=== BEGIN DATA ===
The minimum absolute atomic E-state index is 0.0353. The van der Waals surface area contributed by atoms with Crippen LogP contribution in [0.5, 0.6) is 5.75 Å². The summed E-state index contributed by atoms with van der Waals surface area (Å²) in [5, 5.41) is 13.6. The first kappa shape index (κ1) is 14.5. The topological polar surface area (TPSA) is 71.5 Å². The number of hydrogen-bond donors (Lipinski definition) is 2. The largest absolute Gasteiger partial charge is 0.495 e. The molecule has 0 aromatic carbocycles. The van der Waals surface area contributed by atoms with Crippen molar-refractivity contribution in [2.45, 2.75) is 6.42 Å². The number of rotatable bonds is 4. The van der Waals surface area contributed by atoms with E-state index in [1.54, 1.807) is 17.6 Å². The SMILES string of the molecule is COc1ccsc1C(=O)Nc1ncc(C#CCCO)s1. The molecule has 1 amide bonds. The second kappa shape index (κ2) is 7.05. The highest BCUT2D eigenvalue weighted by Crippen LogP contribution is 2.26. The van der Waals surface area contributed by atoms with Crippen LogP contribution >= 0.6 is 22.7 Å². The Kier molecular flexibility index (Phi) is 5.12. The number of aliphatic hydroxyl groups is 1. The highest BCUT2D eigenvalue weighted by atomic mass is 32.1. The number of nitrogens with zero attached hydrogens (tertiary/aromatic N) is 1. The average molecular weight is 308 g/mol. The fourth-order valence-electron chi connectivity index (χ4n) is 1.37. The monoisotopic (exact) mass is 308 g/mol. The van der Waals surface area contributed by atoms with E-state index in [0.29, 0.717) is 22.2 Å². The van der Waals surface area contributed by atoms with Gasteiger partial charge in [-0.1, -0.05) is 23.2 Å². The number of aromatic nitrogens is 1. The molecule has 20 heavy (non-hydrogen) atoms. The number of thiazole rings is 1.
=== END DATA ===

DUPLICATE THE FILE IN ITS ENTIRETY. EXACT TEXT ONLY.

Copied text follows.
The minimum absolute atomic E-state index is 0.0353. The van der Waals surface area contributed by atoms with Crippen LogP contribution in [0.5, 0.6) is 5.75 Å². The summed E-state index contributed by atoms with van der Waals surface area (Å²) in [5, 5.41) is 13.6. The first kappa shape index (κ1) is 14.5. The topological polar surface area (TPSA) is 71.5 Å². The number of hydrogen-bond donors (Lipinski definition) is 2. The largest absolute Gasteiger partial charge is 0.495 e. The molecule has 0 aromatic carbocycles. The van der Waals surface area contributed by atoms with Crippen molar-refractivity contribution in [2.45, 2.75) is 6.42 Å². The number of rotatable bonds is 4. The van der Waals surface area contributed by atoms with E-state index in [1.54, 1.807) is 17.6 Å². The SMILES string of the molecule is COc1ccsc1C(=O)Nc1ncc(C#CCCO)s1. The molecule has 1 amide bonds. The second kappa shape index (κ2) is 7.05. The highest BCUT2D eigenvalue weighted by Crippen LogP contribution is 2.26. The van der Waals surface area contributed by atoms with Crippen LogP contribution >= 0.6 is 22.7 Å². The Kier molecular flexibility index (Phi) is 5.12. The number of aliphatic hydroxyl groups is 1. The highest BCUT2D eigenvalue weighted by atomic mass is 32.1. The number of nitrogens with zero attached hydrogens (tertiary/aromatic N) is 1. The average molecular weight is 308 g/mol. The fourth-order valence-electron chi connectivity index (χ4n) is 1.37. The monoisotopic (exact) mass is 308 g/mol. The van der Waals surface area contributed by atoms with E-state index in [0.29, 0.717) is 22.2 Å². The van der Waals surface area contributed by atoms with Gasteiger partial charge in [-0.1, -0.05) is 23.2 Å². The number of aromatic nitrogens is 1. The molecule has 20 heavy (non-hydrogen) atoms. The number of thiazole rings is 1.